By Zachary Kansler, Albany Government Law Review
Natural gas deposits in the Marcellus Shale geologic formations have been a polarizing issue in New York State, spanning areas of concern including public health, environmental welfare, and municipal authority, among others. For some, Marcellus Shale is a symbol for a movement or point of view, and for others, the extraction of natural gas deposits in Marcellus Shale formations has had a more profound effect, including families alleging that their water supply has been tainted by drilling and extraction processes known as hydrofracking. Many believe the adverse effects of hydrofracking can be addressed, and hopefully mitigated through various means, including state regulation. In addition, it is also possible that local governments may have the authority to address natural gas extraction as well. However, until recently, it was not known whether such authority existed. Continue reading “Marcellus Shale and Municipal Empowerment in New York”
Stephen Dushko, Staff Writer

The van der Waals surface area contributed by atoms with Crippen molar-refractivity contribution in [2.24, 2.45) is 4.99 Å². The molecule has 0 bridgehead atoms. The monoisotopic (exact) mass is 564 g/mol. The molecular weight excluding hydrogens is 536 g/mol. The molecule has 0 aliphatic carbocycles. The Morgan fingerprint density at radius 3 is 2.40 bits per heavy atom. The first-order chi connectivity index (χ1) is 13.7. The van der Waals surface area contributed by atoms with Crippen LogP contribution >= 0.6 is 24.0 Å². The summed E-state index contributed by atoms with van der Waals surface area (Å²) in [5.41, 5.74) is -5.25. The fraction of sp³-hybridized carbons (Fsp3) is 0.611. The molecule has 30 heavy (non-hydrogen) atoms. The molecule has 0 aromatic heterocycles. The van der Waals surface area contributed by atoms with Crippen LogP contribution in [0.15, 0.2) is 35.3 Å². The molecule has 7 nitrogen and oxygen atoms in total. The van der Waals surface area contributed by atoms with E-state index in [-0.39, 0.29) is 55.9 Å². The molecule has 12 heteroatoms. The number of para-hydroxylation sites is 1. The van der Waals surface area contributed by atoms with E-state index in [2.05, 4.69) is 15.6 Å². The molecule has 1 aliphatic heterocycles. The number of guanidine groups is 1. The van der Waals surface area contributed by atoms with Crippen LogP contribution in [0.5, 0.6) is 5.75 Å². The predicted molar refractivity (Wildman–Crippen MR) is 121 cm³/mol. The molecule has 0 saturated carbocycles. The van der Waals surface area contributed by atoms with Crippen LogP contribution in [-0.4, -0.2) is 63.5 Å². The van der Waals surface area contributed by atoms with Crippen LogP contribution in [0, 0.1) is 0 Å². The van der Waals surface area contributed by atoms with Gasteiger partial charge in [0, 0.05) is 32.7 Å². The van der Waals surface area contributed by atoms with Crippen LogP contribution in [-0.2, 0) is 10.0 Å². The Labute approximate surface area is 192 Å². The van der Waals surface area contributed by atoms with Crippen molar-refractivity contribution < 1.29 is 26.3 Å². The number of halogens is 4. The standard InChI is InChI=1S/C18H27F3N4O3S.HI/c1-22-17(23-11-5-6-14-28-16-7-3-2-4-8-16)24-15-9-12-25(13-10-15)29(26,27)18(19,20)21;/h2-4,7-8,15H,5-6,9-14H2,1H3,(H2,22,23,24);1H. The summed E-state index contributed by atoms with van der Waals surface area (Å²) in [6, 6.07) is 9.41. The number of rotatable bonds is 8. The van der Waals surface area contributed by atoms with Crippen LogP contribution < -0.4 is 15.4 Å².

On November 4, 2008, the Commonwealth of Massachusetts voted on a ballot question entitled “An Act Establishing a Sensible State Marihuana Policy,” which had the effect of decriminalizing the possession of amounts of marijuana one ounce or less.1 The Act passed by a sixty-five percent majority vote.2 Under the new law, possession of one ounce or less of marijuana is a civil infraction, subject only to a $100 fine and forfeiture of the marijuana; all other criminal and civil penalties are prohibited, with an important exception.3 Previously, possession of any amount of marijuana was subject to imprisonment of up to six months and a fine of up to $500.4 The fact that a majority of voting citizens in Massachusetts favored decreasing penalties for marijuana possession may indicate that the prevailing social norms in Massachusetts, concerning consumption of THC,5 have changed since marijuana was initially outlawed, or it may reflect a recognition that the economic and social costs of labeling marijuana use criminal outweigh the benefits.6 Regardless of the rationale, possession of a small amount of marijuana is no longer an arrestable offense under Massachusetts state law.